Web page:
Sharon Jackson, who is also graduating, expects to attend the University of Pennsylvania next fall to major in aeronautical engineering. She would like to see Stuyvesant's science laboratories refurbished. Further, she is concerned that students are subjected to too much red tape in planning their programs. But like David Gluck, she is glad she came here.
Pat Lacho has been appointed to West Point. He is interested in the humanities, especially psychology. Pat is happy he'll be lifting the load of tuition from his family, since there are no academic costs at the military academy. His father is a retired police officer. Pat has also lettered as a varsity football player. He says sports are a good outlet at a school where there is such strong stress on getting good grades. ``Everyone should have a right to go to a school like this one,'' says this Stuyvesant senior from Queens.
A 1950 graduate of Stuyvesant High School, I walked through its portals recently for the first time in 35 years. The surroundings were strangely familiar -- the dreary stone building, the musty smell, creaky staircases, and traditional-style classrooms. Other things are still the same, too. As in yesteryear, Stuyvesant remains a high-quality school, with highly motivated students, almost all college-bound. Entrance by citywide exam continues. Students still mill around on the outside steps -- cramming for quizzes, comparing assignments, and teasing one another. Some toss footballs in the street. Complaints about certain teachers and ``unjust'' rules continue from one generation to another.
But the differences are startling. There were no girls at Stuyvesant in the 1940s and '50s. We pursued our social lives elsewhere. Also, there were two sessions -- 8 a.m. to 12:30 for juniors and seniors, 1 p.m. to 5:30 for freshmen and sophomores -- affording little time for extracurricular activities. Today there is a single all-day school schedule. Computers were unheard of -- as was drug use. Our forefathers were European immigrants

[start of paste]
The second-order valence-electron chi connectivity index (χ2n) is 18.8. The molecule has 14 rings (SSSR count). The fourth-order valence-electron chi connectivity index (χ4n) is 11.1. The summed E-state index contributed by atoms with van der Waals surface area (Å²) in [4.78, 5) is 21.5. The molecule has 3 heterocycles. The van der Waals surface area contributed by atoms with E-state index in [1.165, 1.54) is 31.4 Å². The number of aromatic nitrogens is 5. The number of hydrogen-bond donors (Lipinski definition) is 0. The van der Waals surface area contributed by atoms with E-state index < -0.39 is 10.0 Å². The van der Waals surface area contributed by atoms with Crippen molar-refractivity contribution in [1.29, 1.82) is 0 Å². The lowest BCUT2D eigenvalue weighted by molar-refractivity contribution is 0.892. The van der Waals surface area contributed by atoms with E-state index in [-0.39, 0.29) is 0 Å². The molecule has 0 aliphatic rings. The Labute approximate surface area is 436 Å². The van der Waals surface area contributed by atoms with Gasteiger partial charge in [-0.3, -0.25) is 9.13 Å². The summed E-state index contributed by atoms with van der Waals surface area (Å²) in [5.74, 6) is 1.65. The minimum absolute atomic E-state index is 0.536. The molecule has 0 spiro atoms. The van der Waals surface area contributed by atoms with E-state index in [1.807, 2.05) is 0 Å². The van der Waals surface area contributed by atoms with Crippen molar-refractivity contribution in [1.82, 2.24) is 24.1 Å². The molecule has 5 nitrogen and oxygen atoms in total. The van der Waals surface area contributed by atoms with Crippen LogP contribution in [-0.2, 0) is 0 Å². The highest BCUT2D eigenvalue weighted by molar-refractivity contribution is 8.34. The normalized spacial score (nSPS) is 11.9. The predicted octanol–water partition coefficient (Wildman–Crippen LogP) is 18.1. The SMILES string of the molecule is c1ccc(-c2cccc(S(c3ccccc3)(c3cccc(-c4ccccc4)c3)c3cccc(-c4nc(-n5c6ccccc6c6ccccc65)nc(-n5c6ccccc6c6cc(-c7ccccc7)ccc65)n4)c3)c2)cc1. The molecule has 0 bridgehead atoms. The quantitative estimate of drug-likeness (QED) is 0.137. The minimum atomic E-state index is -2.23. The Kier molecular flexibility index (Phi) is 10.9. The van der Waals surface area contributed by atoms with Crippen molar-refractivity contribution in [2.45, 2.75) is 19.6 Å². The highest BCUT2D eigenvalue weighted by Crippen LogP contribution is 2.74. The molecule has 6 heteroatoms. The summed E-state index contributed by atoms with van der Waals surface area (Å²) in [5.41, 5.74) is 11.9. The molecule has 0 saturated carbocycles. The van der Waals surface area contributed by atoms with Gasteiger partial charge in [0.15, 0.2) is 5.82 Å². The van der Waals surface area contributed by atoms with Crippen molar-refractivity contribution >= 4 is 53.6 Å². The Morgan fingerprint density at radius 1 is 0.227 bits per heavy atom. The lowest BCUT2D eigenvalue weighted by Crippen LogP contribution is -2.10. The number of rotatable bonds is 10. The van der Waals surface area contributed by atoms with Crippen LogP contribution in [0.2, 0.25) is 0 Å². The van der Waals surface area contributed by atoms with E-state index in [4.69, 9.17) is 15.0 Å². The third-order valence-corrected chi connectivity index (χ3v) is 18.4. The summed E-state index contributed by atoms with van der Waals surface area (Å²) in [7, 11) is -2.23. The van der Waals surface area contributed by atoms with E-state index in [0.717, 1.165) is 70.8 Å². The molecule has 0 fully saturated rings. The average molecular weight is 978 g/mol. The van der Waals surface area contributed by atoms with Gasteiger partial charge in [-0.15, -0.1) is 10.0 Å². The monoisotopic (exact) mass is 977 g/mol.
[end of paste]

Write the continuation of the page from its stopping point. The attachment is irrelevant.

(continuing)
We went to school in the post-World War II, pre-McCarthy years. The only US President most of us had lived under was Franklin D. Roosevelt. Liberals and Democrats constituted the majority in our ranks -- although many of us were fiercely loyal to New York's Republican Gov. Thomas E. Dewey (who, among other things, provided us with free apples every fall). Most of our fathers or grandfathers were European immigrants. Few of our relatives had gone to college. We talked about the ``Red'' scare, listened to reports of communist sympathizers on the radio. Only the most affluent of our families had television at the time.
We studied hard. But we went to baseball games and tossed the football in the park. Our hair was short. We wore white shirts to class, and usually ties. We sometimes rocked around the clock.
Our heroes were Gens. Douglas MacArthur and Dwight Eisenhower. And, of course, Jolting Joe DiMaggio of the pre-George Steinbrenner pin-striped, ever-champion New York Yankees. We went to the Roxy or Capitol on Saturday mornings and took in Benny Goodman and Tommy Dorsey stage shows. Many of today's students are Asian immigrants
Today's Stuyvesant students seem better motivated, harder striving, and less political. There are strong conservative influences (apropos of the times) prodding them to business and professional careers. But many talk about First Amendment rights -- particularly as they pertain to students. Contemporary Stuyvesant students are more at home with computers than slide rules. The boys and girls take each other in stride. (They asked me what it was like going to an all-boys school.)
Orientals, the new immigrants, constitute one-third of the student body. They are, for the most part, reserved -- and remain in their own groups. But there is no outward evidence of racial stress.
Students talk about emotional ``stress.'' They are very upset over a teen suicide here late last year. Many are calling for better counseling for those with social problems.
Just as it was three decades ago, ``going to Stuyvesant'' is still a badge of distinction, especially among New Yorkers. The school itself is as indigenous to the Big Apple as the Empire State Building, the Fulton Fish Market, and the Staten Island Ferry. Some things never do change.